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LP-065 Prevalence and risk factors of fragility fractures in systemic lupus erythematosus (SLE): a longitudinal study over 12 years
  1. Chi-Chiu Mok1,
  2. Kar Li Chan1,
  3. Ling Yin Ho1 and
  4. Chi Hung To2
  1. 1Medicine, Tuen Mun Hospital, Hong Kong
  2. 2Medicine, Pok Oi Hospital, Hong Kong


Background To study the prevalence and risk factors of fragility fractures in patients with SLE.

Methods 383 patients who fulfilled ≥4 ACR criteria for SLE and had a DEXA scan performed (baseline) were longitudinally followed for new fragility fractures. Osteoporosis/fracture was defined as a DEXA T score <-2.5 or Z score <-2.0 at the hip/femoral neck/spine or a history of old fractures. The cumulative incidence of new fractures was studied by Kaplan-Meier’s analysis and risk factors by Cox regression, adjusted for confounders.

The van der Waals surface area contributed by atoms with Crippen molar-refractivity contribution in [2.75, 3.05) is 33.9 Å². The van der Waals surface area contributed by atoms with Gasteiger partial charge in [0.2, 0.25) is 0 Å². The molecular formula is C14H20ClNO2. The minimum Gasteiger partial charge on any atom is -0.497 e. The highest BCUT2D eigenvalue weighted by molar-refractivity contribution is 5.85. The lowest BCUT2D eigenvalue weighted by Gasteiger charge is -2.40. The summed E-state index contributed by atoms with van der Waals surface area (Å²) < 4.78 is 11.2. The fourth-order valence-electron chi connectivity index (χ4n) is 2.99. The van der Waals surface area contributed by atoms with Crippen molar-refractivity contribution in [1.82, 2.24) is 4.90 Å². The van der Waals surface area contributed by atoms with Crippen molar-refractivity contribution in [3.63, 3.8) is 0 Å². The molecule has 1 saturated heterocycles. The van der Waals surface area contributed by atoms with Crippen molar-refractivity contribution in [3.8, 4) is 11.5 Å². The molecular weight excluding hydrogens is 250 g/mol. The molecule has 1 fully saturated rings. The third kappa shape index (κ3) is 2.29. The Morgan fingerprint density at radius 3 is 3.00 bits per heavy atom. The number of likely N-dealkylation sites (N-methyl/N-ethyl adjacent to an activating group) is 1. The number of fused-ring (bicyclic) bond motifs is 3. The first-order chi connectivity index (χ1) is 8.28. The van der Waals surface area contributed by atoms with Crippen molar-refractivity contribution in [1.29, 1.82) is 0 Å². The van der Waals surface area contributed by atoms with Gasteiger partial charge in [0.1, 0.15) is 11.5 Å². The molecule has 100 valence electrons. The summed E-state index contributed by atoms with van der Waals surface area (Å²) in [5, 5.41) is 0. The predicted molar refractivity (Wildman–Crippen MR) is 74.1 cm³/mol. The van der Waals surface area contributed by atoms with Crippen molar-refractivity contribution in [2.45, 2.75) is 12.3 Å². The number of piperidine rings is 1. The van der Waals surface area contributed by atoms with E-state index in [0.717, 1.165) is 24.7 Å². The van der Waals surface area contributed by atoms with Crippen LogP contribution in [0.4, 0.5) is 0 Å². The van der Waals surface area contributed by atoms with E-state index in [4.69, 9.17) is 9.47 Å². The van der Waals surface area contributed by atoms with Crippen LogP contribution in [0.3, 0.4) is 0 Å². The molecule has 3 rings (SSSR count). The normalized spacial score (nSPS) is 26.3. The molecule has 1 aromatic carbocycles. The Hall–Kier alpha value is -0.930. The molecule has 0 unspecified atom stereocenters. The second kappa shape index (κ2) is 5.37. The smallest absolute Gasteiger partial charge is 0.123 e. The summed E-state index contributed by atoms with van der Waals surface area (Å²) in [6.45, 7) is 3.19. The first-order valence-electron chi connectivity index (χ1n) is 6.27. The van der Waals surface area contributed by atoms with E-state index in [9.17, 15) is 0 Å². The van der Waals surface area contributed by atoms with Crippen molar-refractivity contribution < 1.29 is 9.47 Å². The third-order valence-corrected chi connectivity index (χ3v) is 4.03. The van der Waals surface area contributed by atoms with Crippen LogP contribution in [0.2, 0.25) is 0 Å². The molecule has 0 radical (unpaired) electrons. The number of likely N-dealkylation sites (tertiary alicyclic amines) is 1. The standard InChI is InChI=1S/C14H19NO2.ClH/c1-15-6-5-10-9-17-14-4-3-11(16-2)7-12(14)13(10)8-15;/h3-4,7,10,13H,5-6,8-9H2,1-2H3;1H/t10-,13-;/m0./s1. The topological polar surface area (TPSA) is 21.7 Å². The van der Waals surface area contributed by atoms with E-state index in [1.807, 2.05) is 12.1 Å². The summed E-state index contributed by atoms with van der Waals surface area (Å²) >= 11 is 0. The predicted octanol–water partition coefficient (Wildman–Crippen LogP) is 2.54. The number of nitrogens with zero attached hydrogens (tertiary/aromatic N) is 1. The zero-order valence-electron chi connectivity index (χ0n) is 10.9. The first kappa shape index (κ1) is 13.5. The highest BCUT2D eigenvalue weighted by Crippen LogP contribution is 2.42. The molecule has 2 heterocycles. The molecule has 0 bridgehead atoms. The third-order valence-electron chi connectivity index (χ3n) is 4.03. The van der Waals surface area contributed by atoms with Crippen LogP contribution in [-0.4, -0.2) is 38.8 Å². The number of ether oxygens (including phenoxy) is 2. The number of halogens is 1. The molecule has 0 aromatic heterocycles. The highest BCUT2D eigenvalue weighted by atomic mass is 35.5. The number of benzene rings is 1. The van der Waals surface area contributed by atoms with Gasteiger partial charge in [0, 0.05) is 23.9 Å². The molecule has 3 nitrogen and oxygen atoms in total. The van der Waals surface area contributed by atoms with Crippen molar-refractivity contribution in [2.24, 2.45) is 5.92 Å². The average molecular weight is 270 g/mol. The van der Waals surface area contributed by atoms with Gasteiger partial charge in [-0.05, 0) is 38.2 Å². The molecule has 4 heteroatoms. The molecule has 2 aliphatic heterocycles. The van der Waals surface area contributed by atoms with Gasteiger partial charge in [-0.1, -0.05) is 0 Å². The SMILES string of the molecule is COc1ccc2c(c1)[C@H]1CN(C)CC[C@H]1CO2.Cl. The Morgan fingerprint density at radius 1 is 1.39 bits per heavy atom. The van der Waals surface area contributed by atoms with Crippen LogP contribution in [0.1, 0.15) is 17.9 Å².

Results 383 SLE patients were studied (age 40.5±13 years; 94% women). Patients with osteoporosis/fracture at baseline (n=113) were more likely to have childhood onset disease (<18 years), longer SLE duration and higher prevalence of hematological or neuropsychiatric manifestations than those without. Use of glucocorticoids (GCs) and MMF/AZA, BMI≤18kg/m2, premature menopause (<45 years) were also more frequent in the osteoporosis/fracture group. However, no difference in the SLEDAI scores was observed. Over 153±41 months, new symptomatic fragility fractures developed in 34(8.9%) patients (vertebral [n=19], hip [n=2], limbs (non-hip) [n=6], digital/rib [n=7]; incidence 0.69 per 100 patient-years). The cumulative risk of fragility fractures was significantly higher in the osteoporosis than non-osteoporosis group (p<0.001). Cox regression showed that increasing age (HR1.08[1.03–1.12]), osteoporosis/fracture (HR3.47[1.59–7.59]) and a family history of fracture (HR4.31[1.41–13.2]) were independently associated with new fractures after adjustment for SLE duration, childhood onset disease, other osteoporosis risk factors, clinical manifestations, GCs and immunosuppressive medications. No relationship between the daily dosage of GCs and fractures was observed.

Conclusions In this longitudinal cohort of SLE, new fragility fracture developed in 8.9% of patients. Increasing age and severe osteoporosis at baseline was major risk factors.

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